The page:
The National Book Festival is made possible by the generous support of private- and public-sector sponsors who share the Library’s commitment to reading and literacy, led by National Book Festival Co-Chairman David M. Rubenstein. Charter Sponsors include the Institute of Museum and Library Services, The James Madison Council, The Washington Post and Wells Fargo; Patron sponsor is the National Endowment for the Arts; the Contributor-level sponsors are Thomas V. Girardi, Beverly and Lyman Hamilton, the National Endowment for the Humanities, Scholastic Inc. and the Junior League of Washington; and, in the Friends category, Booklovers Circle members, Candlewick Press, Marshall B. Coyne Foundation Inc., Democracy Fund, Joseph and Lynn Deutsch, Embassy of Ireland, Embassy of Sweden, The Hay-Adams, J.J. Medveckis Foundation, Mensa Foundation, the Mexican Cultural Institute, Timothy and Diane Naughton, Reading Is Fundamental, the Nora Roberts Foundation, Patricia Glass Schuman and Vincent Civello, Small Press Expo (SPX), Split This Rock and the White House Historical Association. Media Partners are C-SPAN2’s Book TV, NPR and PBS Book View Now. Those interested in supporting the National Book Festival can contact the Library at [email protected].

Comments (9)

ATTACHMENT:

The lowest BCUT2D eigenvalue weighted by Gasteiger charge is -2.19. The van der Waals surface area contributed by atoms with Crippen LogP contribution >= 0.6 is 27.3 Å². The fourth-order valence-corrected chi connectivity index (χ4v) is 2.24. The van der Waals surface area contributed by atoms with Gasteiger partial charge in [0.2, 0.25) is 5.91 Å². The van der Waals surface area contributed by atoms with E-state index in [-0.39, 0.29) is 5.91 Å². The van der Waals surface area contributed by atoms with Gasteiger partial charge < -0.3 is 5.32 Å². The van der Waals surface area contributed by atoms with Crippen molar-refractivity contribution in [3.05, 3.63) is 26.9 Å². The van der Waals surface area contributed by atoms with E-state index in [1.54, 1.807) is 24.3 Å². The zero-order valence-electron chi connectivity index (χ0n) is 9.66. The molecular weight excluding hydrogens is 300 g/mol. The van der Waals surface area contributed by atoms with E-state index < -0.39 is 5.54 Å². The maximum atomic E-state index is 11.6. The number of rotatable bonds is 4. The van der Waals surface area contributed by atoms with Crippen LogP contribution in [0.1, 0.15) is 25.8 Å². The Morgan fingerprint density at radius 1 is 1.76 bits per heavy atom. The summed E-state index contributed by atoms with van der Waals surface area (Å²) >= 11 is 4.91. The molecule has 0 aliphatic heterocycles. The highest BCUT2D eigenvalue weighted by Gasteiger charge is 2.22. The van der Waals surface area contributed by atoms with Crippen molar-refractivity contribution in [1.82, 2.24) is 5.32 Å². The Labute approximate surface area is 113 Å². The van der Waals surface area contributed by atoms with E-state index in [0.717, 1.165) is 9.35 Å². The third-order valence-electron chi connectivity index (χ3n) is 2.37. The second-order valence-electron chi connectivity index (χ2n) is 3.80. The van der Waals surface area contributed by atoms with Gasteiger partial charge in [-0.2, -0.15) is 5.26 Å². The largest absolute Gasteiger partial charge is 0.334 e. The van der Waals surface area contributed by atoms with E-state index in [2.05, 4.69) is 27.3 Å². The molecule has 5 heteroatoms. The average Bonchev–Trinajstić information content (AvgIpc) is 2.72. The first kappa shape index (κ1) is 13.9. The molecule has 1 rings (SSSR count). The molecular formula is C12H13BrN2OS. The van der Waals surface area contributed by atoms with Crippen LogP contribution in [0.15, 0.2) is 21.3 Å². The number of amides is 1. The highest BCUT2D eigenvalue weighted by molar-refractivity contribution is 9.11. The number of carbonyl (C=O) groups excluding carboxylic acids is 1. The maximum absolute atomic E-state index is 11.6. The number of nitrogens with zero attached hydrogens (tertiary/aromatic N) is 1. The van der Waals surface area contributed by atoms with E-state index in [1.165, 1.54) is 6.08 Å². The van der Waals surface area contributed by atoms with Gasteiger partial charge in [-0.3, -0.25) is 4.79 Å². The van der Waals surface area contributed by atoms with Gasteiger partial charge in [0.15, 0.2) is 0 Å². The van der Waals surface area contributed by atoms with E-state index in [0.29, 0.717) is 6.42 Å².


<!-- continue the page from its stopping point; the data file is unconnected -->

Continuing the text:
1. I wasn’t wowed. I was tired of once again waiting in long lines as I repeatedly missed the talks by the authors I went to hear. After several years in the convention center, when will the Library of Congress figure out how to put popular authors in rooms that are big enough for all the people who made the trip there to hear them? Have you thought of arranging overflow rooms with live-streaming of the talks? Or holding the conference over two days? And this is in addition to the long lines for the bathroom or to get a cup of coffee. At this point, the poor organization has gotten old. As a former book festival lover, I’m thinking of not bothering to go next year.

  2. I can’t say enough about the success of Saturday’s Book Festival. Of course, the topics and the speakers were great. That was to be expected. What was really over the top was the organization of the event from the handling of the lines, monitors for viewing, “ask me” persons to get you where you wanted to go in a confusing building, making sure every seat was filled, and general good cheer. I’ve never been to a better run event. Can wait until next year. Congratulations on a job well done.

  3. This was the first year that I attended the Book Festival and enjoyed every minute. I spent most of my time at the children’s stages so next year I’ll have to see the authors who write for adults. Washington DC here I come.

  4. I was blessed a third year in a row with a stellar author, Danielle Allen, who moved the morning audience in Contemporary Life to tears as she read and discussed her new book “Cuz.” It touched people deeply, and touched off some really necessary discussions about the Prison Industrial Complex. I love doing the author escort role, then doing my next shift among the people enjoying the books and activities, especially the families with book-loving kids in tow!

  5. This was my first year and I loved it. My husband and I will make it an annual event.